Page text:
Archive for the physics Category

Dark Horizons for Blue Skies

Posted in physics, science with tags , , , , on September 11, 2008 by Philonous

I read and listened today to David King, Chief Scientific advisor to the British government from 2000-2007 saying that there is no space in scientific funding for so called ‘blue skies research’.

Blue skies research is essentially research for curiosity’s sake, trying to gain greater understanding of some part of the nature of reality. As such, it generally has no immediate applications at its conception, although it is responsible for the theories that lie as the bedrock supporting applied science, engineering and economics.

One example of blue skies research is into discovering the very nature of physical interaction in the universe, be it on the grand scale of cosmology or the minute scale of particle physics. The Large Hadron Collider which was switched on yesterday at CERN is a good example of the blue sky. David King bemoaned the spending of 500m pounds on the LHC, saying

“It’s all very well to demonstrate that we can land a craft on Mars, it’s all very well to discover whether or not there is a Higgs boson (a potential mass mechanism); but I would just suggest that we need to pull people towards perhaps the bigger challenges where the outcome for our civilisation is really crucial.”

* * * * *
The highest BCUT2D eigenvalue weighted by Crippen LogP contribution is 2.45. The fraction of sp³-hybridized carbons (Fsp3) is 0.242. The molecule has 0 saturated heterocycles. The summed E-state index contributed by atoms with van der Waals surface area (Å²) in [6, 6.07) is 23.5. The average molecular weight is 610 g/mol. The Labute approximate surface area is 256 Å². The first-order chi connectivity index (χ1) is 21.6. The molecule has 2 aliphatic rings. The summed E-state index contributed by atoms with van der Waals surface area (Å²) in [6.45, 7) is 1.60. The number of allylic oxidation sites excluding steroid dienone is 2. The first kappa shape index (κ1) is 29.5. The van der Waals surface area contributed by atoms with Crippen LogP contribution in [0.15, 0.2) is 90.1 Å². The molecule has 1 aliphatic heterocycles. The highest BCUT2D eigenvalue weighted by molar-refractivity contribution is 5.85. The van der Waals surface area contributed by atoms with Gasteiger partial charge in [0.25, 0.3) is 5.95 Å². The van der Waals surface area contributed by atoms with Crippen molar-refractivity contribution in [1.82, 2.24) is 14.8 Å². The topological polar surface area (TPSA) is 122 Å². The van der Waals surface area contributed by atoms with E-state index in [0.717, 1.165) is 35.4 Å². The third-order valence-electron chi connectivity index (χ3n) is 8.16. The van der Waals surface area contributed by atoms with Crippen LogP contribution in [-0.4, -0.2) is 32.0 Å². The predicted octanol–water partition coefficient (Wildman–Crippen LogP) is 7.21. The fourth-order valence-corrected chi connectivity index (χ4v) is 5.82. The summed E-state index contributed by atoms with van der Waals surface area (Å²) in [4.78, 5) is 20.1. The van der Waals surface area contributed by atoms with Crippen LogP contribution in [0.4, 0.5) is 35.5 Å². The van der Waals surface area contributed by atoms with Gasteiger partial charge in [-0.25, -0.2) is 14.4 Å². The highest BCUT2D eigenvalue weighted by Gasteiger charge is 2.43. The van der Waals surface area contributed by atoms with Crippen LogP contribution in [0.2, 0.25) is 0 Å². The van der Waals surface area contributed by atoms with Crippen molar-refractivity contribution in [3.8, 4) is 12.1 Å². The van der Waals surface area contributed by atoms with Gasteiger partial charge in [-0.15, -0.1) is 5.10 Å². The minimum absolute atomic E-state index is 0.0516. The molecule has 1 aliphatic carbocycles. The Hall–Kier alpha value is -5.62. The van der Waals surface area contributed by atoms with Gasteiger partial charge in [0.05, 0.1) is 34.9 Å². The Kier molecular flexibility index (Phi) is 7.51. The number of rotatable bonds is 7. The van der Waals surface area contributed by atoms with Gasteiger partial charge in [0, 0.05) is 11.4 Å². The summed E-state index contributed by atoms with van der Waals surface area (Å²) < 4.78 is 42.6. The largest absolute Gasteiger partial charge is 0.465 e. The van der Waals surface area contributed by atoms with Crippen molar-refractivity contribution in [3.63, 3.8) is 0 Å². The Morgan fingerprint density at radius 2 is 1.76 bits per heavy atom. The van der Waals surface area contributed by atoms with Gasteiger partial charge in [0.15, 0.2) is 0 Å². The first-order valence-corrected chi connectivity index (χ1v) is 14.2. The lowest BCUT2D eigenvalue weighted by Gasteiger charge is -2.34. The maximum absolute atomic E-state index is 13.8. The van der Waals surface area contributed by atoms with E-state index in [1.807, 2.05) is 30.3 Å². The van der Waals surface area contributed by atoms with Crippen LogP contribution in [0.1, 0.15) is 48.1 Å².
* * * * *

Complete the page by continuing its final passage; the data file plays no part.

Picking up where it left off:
Coming from a leading scientist, this comes across as patently ridiculous and rather confusing. Ok, so I might be a little biased being a pure mathematician (how much more blue sky can you get?) and feeling as if we’re getting very little funding already. This application driven point of view seems ridiculously closed minded and incredibly short sighted. Particle physics has so far produced such (presumably useless according to DK) devices as the transistor, the computer display, radiotherapy, x-rays… In fact, most of the major advances that characterise the 20th century are due in no small part to spin-offs of particle physics experiments.

Science in the UK seems hopelessly doomed when Chief scientific advisers can be so incredibly anti-science. Given this, it was incredibly gratifying to see David King (above right) berated by Brian Cox (above left), the poster boy of UK particle physics (and a Professor in the High Energy Physics department at Manchester) on Newsnight last night. He put forward the remark that on the one day in which fundamental scientific research is actually covered in the media, it was ridiculous for the president of the British Association for the Advancement of Science to be pouring cold water on the achievement.

If you’re reading this Prof King (haha!), I suggest that you quit your job as chief scientific advisor to UBS and spend all of your time tackling climate change before suggesting that blue sky researchers should change their focus and jeopardise modern science in the process.

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Will the world end on Wednesday?

Posted in news, physics, science, tech on September 8, 2008 by Philonous